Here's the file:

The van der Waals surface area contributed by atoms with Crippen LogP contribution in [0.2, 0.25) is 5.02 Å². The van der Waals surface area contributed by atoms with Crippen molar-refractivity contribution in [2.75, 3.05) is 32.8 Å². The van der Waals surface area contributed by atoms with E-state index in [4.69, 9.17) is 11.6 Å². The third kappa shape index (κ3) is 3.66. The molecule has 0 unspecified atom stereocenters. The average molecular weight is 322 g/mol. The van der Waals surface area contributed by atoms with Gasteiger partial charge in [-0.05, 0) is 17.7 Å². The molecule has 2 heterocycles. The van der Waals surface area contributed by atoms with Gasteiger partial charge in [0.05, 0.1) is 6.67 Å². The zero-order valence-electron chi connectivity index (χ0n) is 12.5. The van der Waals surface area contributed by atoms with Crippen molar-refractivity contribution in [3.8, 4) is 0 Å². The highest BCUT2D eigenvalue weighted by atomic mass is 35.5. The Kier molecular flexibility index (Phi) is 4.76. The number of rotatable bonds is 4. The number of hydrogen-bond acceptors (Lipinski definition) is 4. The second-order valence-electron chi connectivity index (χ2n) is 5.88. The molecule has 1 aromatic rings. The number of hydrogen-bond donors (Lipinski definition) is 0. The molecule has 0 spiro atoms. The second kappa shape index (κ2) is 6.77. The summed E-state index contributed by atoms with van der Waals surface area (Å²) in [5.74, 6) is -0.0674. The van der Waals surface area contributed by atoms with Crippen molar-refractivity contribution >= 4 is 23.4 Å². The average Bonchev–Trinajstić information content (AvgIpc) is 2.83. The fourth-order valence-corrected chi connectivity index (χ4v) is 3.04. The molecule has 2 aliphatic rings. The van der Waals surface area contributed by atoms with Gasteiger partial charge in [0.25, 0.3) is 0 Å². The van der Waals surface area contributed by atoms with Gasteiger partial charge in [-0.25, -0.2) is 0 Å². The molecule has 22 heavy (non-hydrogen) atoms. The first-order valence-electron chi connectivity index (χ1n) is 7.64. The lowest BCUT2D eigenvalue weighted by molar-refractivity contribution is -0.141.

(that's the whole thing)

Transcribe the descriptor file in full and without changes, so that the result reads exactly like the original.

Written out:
The van der Waals surface area contributed by atoms with Crippen LogP contribution in [0.2, 0.25) is 5.02 Å². The van der Waals surface area contributed by atoms with Crippen molar-refractivity contribution in [2.75, 3.05) is 32.8 Å². The van der Waals surface area contributed by atoms with E-state index in [4.69, 9.17) is 11.6 Å². The third kappa shape index (κ3) is 3.66. The molecule has 0 unspecified atom stereocenters. The average molecular weight is 322 g/mol. The van der Waals surface area contributed by atoms with Gasteiger partial charge in [-0.05, 0) is 17.7 Å². The molecule has 2 heterocycles. The van der Waals surface area contributed by atoms with Gasteiger partial charge in [0.05, 0.1) is 6.67 Å². The zero-order valence-electron chi connectivity index (χ0n) is 12.5. The van der Waals surface area contributed by atoms with Crippen molar-refractivity contribution in [3.8, 4) is 0 Å². The highest BCUT2D eigenvalue weighted by atomic mass is 35.5. The Kier molecular flexibility index (Phi) is 4.76. The number of rotatable bonds is 4. The number of hydrogen-bond acceptors (Lipinski definition) is 4. The second-order valence-electron chi connectivity index (χ2n) is 5.88. The molecule has 1 aromatic rings. The number of hydrogen-bond donors (Lipinski definition) is 0. The molecule has 0 spiro atoms. The second kappa shape index (κ2) is 6.77. The summed E-state index contributed by atoms with van der Waals surface area (Å²) in [5.74, 6) is -0.0674. The van der Waals surface area contributed by atoms with Crippen molar-refractivity contribution >= 4 is 23.4 Å². The average Bonchev–Trinajstić information content (AvgIpc) is 2.83. The fourth-order valence-corrected chi connectivity index (χ4v) is 3.04. The molecule has 2 aliphatic rings. The van der Waals surface area contributed by atoms with Gasteiger partial charge in [0.25, 0.3) is 0 Å². The van der Waals surface area contributed by atoms with Gasteiger partial charge in [-0.25, -0.2) is 0 Å². The molecule has 22 heavy (non-hydrogen) atoms. The first-order valence-electron chi connectivity index (χ1n) is 7.64. The lowest BCUT2D eigenvalue weighted by molar-refractivity contribution is -0.141.